The Creative Coast’s blogspot is Savannah’s sounding board for local thinkers, innovators, wanderers and wonderers. Guest bloggers share their thoughts, opinions and creative noodling from all over the map. This week’s blog is from Kevin Lawver, technologist, crazy man and seer of Things That Can Be. Read on for Kevin’s ponderings on technology, Savannah and our future….
There was a discussion recently on the Creative Coast LinkedIn group asking ‘Is technology really the solution to revitalizing Savannah?’. I posted a comment, but the question has stuck with me for two weeks – to the point that I’m going to take this opportunity to try to answer it. I’m a technologist and have been for 15 years. I’m easy to find on the web, so I won’t bore you with my particulars. I’d rather talk about the question.
There’s a lot of nuance lost in these discussions, and in that question. Technology is never the only solution to any problem. There’s always a process around the use of that technology, the reasons that technology was developed in the first place, and the support staff that gets built up around a technology. Savannah has a lot of problems, and technology isn’t going to solve any of them by itself. But, technology can help us solve those problems faster, cheaper and more efficiently. Technology can help our young people develop talents and skills to help them succeed in a challenging and changing economy. Technology can reduce waste, corruption and mismanagement of public resources. Technology can help us better understand the consequences of nuanced changes we make in our businesses.
When I hear people talking about turning Savannah into the next Silicon Valley, Austin or Portland, I shake my head and frown. We’re not going to be the “next” Silicon Valley, Austin or Portland, and I feel strongly that trying to be is a recipe for disaster. Better yet, I don’t think we should want to be like any other place. Savannah is unique, just as all three of those other places are unique. We have different strengths, different resources and different cultures. We need to be honest about the raw materials Savannah has available and what size technology companies we can support. We have to get over whatever motive it is that drives us to imitate instead of innovate and get on with building what we can with the materials we have to work with. It’s a lot harder to actually solve problems than imitate others’ solutions, but that’s the only true path to success. Let’s talk about what I think Savannah’s path is…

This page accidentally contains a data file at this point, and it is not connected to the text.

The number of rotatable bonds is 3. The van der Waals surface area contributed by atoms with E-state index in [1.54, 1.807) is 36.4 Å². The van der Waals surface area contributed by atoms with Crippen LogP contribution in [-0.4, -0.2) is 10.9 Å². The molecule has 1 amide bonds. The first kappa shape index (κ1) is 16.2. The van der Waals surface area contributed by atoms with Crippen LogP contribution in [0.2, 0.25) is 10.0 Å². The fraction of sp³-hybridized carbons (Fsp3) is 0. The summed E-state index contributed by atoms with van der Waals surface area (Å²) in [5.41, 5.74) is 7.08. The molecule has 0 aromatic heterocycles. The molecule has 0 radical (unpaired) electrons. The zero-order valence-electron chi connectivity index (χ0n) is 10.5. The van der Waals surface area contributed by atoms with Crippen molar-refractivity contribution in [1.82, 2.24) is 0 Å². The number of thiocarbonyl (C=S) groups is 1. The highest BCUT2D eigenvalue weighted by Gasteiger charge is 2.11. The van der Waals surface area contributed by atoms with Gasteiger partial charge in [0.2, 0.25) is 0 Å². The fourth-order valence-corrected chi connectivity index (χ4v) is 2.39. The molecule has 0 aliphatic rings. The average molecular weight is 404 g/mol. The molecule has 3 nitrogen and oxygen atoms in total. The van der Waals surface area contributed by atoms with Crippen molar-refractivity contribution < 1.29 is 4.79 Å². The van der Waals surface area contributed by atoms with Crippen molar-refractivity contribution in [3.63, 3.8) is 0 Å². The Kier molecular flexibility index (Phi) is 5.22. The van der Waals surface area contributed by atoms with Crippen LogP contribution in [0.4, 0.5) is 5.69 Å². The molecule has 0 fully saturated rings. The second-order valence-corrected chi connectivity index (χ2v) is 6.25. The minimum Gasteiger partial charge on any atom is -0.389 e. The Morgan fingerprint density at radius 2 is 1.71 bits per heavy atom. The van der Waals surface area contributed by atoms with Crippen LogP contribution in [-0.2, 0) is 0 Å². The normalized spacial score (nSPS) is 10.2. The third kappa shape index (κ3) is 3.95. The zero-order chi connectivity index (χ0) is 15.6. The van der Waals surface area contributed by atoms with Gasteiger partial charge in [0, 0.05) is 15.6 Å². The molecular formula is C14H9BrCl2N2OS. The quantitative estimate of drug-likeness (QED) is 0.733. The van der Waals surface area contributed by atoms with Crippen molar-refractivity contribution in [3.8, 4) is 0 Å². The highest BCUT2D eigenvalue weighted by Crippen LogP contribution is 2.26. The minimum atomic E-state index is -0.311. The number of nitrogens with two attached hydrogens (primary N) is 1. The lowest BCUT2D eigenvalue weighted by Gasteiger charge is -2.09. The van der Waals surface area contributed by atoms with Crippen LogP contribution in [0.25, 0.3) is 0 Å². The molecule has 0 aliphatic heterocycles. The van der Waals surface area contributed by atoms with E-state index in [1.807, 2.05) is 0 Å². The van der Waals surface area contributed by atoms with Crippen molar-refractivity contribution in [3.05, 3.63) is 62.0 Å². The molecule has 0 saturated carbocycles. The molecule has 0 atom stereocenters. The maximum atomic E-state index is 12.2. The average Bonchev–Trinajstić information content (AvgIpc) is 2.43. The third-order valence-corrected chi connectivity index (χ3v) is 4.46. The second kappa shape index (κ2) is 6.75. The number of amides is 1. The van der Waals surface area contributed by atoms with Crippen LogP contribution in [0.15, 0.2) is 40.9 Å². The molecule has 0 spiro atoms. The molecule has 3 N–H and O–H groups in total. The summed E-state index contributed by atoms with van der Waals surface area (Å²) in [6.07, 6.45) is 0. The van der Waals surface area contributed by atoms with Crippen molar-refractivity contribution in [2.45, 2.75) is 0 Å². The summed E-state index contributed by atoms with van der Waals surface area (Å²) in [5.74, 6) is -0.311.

The longer I live here, the more convinced I become that technology can play a huge role in solving several of our problems. Bradley Taylor says frequently that “Savannah is a great place to build things to sell to people in other places.” I think he’s proven with Rails Machine that that approach can work. Other local entrepreneurs like Rad Harrell of Talent Soup, and dozens more that I don’t have room to mention, provide further proof that lifestyle businesses centered around technology are a viable option for building sustainable and successful companies based in Savannah.
It’s time to take their hard-won lessons and build a formula for success for those kinds of companies here. Then, we can build the governmental structure, community support and ecosystem to help those companies form, coalesce and thrive. The great thing about technology companies is that they require almost no capital to start. You don’t need heavy machinery, a storefront, or years of R&D or FDA approvals. All you need is time, a text editor, a browser and lots of hard work. Both Rails Machine and Talent Soup were bootstrapped and have never taken outside funding. That gives them a huge advantage over businesses that require either large amounts of debt or investment to get started. You’re answerable to no one but yourself and control your own destiny. It gives you the ability to pivot as you see fit and grow at your own pace.
I think Savannah has the perfect environment to grow dozens of these kinds of businesses and create hundreds of local jobs. We have a low cost of living, good quality of life, lots of local universities to draw talent from, and a supportive community built around the Creative Coast. All of those businesses will eventually need administrative help, more developers, operations folks, accountants, lawyers, etc.
There’s still a lot of work to do to make it a reality. We need to convince local government officials to make the changes needed to make it easier to start a business. We need to build closer ties with local universities to connect local businesses with students and faculty. We need to build out the formula I spoke of earlier to share the lessons learned by our local “pioneers”.
We have a long way to go and I’m a little short on actionable details right this minute, but I’m proud to say that there are smart dedicated people already working to make this a reality and prove that technology, along with a lot of smart people, creativity, hard work and talent, actually can be the answer to revitalizing Savannah.